Letter: Privatisation of the prisons

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Sir: Nick Cohen's argument that the privatisation of prisons has killed any hope of improving conditions ('Reform goes out of the window', 26 August) is absolutely correct.

There is an uncontrolled response to crime in this country, which means that we still imprison more people than our European neighbours, and for longer periods of time. Flogging off the prisons to the highest bidder amounts to culpable negligence. It will eat up resources during the transition, and in the end it will hand over the prisons to people with a vested interest in having lots of prisoners.

Mr Cohen pointed out that the current buzz word is 'market testing'. It is sickening that they interpret the market as the private companies that stand to make massive profits out of running the prisons. These companies are closely linked, both through their personnel and financial interests, with the political administration.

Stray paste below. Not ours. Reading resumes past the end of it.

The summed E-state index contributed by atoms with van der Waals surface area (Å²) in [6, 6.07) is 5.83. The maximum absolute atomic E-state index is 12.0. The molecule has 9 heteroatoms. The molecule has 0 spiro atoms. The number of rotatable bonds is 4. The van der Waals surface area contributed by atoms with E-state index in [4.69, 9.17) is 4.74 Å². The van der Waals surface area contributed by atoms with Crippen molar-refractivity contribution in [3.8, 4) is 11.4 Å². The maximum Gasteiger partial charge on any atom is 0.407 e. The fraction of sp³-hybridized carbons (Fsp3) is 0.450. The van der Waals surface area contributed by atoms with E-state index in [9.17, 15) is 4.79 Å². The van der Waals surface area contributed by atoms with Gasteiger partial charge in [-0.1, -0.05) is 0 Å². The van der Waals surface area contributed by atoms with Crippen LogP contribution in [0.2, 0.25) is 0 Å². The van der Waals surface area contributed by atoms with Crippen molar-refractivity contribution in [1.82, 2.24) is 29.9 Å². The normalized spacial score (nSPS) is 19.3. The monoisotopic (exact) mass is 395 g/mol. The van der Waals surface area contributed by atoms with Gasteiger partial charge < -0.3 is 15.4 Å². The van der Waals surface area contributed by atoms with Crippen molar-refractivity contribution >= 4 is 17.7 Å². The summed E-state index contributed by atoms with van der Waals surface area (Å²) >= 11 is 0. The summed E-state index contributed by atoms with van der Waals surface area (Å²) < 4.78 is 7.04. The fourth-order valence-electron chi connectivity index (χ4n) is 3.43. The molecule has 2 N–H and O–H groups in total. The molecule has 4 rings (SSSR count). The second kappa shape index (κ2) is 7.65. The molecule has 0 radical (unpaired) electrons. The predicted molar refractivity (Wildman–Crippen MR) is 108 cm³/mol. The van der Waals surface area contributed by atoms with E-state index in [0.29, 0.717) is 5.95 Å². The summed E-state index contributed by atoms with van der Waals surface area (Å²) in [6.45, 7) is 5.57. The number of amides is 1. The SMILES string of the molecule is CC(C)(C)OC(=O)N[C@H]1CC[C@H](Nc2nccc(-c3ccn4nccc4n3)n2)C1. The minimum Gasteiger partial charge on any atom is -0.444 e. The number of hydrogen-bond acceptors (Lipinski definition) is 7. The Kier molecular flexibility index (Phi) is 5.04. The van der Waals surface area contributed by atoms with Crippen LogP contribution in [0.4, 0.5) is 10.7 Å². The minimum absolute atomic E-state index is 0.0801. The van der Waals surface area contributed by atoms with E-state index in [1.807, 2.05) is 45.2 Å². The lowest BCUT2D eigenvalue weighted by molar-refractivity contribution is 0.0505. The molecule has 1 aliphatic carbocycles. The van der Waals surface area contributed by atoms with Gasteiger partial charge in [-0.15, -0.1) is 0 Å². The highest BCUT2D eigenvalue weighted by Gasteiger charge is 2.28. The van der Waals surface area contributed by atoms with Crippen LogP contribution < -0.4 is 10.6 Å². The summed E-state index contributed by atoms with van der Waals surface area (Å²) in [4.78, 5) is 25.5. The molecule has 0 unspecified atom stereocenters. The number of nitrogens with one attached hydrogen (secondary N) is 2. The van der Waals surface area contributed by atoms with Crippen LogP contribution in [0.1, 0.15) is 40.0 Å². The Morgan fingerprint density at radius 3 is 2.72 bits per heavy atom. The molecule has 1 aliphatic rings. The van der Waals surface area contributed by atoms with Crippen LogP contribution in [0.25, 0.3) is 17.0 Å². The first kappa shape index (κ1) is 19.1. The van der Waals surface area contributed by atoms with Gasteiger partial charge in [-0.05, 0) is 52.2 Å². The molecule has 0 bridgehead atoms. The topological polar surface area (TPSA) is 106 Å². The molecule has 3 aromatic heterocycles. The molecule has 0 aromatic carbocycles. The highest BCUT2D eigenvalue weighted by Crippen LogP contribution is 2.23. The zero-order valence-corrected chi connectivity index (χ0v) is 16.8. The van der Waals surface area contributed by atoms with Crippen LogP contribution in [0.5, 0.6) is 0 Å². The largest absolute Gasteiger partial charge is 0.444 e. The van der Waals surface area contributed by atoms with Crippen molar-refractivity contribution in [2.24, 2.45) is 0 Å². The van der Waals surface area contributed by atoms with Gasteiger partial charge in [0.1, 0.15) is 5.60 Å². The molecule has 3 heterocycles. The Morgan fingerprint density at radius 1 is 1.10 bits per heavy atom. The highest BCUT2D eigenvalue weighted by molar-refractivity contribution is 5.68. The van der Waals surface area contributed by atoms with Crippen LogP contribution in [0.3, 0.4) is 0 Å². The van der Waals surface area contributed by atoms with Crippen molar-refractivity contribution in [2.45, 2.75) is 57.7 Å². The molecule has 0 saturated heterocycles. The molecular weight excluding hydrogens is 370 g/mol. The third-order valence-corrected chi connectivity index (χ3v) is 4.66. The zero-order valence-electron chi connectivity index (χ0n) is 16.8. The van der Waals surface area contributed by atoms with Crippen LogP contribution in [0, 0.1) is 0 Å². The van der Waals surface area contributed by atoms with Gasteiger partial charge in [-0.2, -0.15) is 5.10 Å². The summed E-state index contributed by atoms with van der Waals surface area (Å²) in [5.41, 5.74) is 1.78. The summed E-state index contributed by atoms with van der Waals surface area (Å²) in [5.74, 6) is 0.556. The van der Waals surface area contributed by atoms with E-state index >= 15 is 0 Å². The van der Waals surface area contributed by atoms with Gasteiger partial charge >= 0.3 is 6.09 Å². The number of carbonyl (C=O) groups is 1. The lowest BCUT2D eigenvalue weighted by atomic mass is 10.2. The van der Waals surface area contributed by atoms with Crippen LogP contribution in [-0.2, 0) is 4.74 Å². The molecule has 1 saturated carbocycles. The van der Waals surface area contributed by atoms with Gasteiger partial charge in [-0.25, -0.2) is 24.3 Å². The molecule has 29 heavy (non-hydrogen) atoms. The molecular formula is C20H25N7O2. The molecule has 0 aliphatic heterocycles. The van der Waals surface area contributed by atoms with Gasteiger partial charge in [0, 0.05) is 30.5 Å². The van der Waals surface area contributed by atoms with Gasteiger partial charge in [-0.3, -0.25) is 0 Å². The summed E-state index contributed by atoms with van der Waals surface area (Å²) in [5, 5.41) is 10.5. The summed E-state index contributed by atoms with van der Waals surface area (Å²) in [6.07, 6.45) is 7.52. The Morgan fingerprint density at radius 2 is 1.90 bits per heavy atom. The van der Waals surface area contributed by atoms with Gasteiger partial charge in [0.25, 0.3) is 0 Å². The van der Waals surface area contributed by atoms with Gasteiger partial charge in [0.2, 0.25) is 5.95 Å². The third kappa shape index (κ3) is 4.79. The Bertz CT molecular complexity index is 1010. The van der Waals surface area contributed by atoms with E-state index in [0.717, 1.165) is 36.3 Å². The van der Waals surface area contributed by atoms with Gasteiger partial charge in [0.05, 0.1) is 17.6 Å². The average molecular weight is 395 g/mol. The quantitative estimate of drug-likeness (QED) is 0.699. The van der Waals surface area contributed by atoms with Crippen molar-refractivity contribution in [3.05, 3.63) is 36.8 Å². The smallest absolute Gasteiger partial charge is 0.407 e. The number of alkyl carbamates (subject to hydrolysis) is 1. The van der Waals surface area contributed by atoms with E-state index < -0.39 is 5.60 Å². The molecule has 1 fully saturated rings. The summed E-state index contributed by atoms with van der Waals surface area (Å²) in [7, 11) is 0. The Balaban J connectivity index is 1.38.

The market ought to be us, the consumers who are paying for the criminal justice service, and the prisoners who suffer the prison system. If true 'market testing' were to be applied, then most of the exhaustive public consultation so far undertaken ought to be acted on. The British Crime Surveys tell us that people want a criminal justice system based on restoration, with constructive and effective penalties, and ultimately on crime prevention.

Instead, this political administration has embarked on a profligate and irresponsible penal strategy based on half-baked dogmas that deliberately ignore the everyday human misery and degradation of prison life.

They are even sending the prison service headquarters to Derby, where the staff will be cut off from regular contact with politicians and reformers. Ironically, it is one of the few cities in the country without a prison.

Yours sincerely,

FRANCES CROOK

Director

The Howard League for Penal Reform

London, N19

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